We’re all about bringing American football to the UK over the next few weeks, but first we’re turning the tables to get the lowdown on our beautiful game from a ‘soccer’ mad American of our own.
According to the NFL, participation in amateur American football in the UK has increased by around 15 per cent per year since the NFL International Series was launched in 2007, with more than 40,000 participants aged 16 or older playing regular games. British teams like the Oxford Saints and London Hornets are giving UK-based NFL fans even more opportunities to experience the sport, and American expats can now pick a local team to support while living in their adopted country.
An American in London supporting a football team in Manchester
Yet here at Virgin Atlantic HQ, some of our US team members have developed an ongoing obsession with English football instead, and none more so than Chief Information Officer Don Langford, who’s responsible for the airline’s technology. Originally from Minnesota, Don has lived in the UK for the past two decades and today, over the top of his usual smart white shirt he is proudly wearing the pastel blue colours of the Man City team kit. At the time of writing, his team has just beaten their closest rival Manchester United and are sitting pretty at the top of the Premier League, so he’s entitled to be in a pretty good mood.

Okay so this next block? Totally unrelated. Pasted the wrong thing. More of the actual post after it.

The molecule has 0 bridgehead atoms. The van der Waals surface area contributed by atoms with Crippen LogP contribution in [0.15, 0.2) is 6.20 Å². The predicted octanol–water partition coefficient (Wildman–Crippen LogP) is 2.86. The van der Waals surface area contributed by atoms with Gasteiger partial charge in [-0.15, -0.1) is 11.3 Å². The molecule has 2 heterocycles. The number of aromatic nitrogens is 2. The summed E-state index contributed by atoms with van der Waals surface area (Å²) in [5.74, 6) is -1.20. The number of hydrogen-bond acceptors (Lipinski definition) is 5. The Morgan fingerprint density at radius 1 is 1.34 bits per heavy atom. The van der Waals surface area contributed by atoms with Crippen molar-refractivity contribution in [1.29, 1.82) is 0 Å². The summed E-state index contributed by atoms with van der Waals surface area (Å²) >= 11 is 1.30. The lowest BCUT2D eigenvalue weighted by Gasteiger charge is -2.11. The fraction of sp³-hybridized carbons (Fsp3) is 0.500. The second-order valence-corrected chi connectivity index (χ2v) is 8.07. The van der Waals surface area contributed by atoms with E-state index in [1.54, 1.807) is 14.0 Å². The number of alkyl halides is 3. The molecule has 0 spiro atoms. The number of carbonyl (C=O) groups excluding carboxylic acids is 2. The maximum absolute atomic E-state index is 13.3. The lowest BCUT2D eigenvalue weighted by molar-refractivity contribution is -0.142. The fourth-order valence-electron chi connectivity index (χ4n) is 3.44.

But how did this die-hard fan come to support the Blues in the first place? After all, they haven’t been riding high at the top of the league forever. Turns out Don was invited by a Mancunian friend to the now-legendary second division playoff final at Wembley Stadium back in 1999 and the rest, as they say, is history.
“City had spent some years being comically mismanaged, and had fallen not one, but two levels from the top flight,” he explains. “They were 2-0 down with a few minutes left, seemingly doomed to spend another ruinous year in the lower leagues. But they managed to tie in the last seconds, and won on penalties to be promoted. The emotion of the day sealed the deal, and I became a passionate City supporter.”
In it for the Long Haul
More than 15 years later, Don’s devotion to Manchester City and English football in general has continued to grow exponentially. Today, not only is he a passionate advocate of the game, he’s also ideally placed to give us an insight into why competitive sports in his two respective countries are so incredibly different.
“Living in the UK for such a long time now, I style myself as an expert in the myriad differences between life in the US and the UK,” he says. “So I’ll start with a confession: I’ve fallen in love with English football (soccer to my American friends). It is significantly different than sports in America for a whole host of reasons.
“The US has four major sports leagues, plus a number of minor leagues, not to mention college athletics. In the UK, football is king. Cricket fills the summer gap, and rugby is popular, but football dominates the sporting and cultural calendar. When every sports fan’s attention is centered on the same league, a lively discussion is never very far away.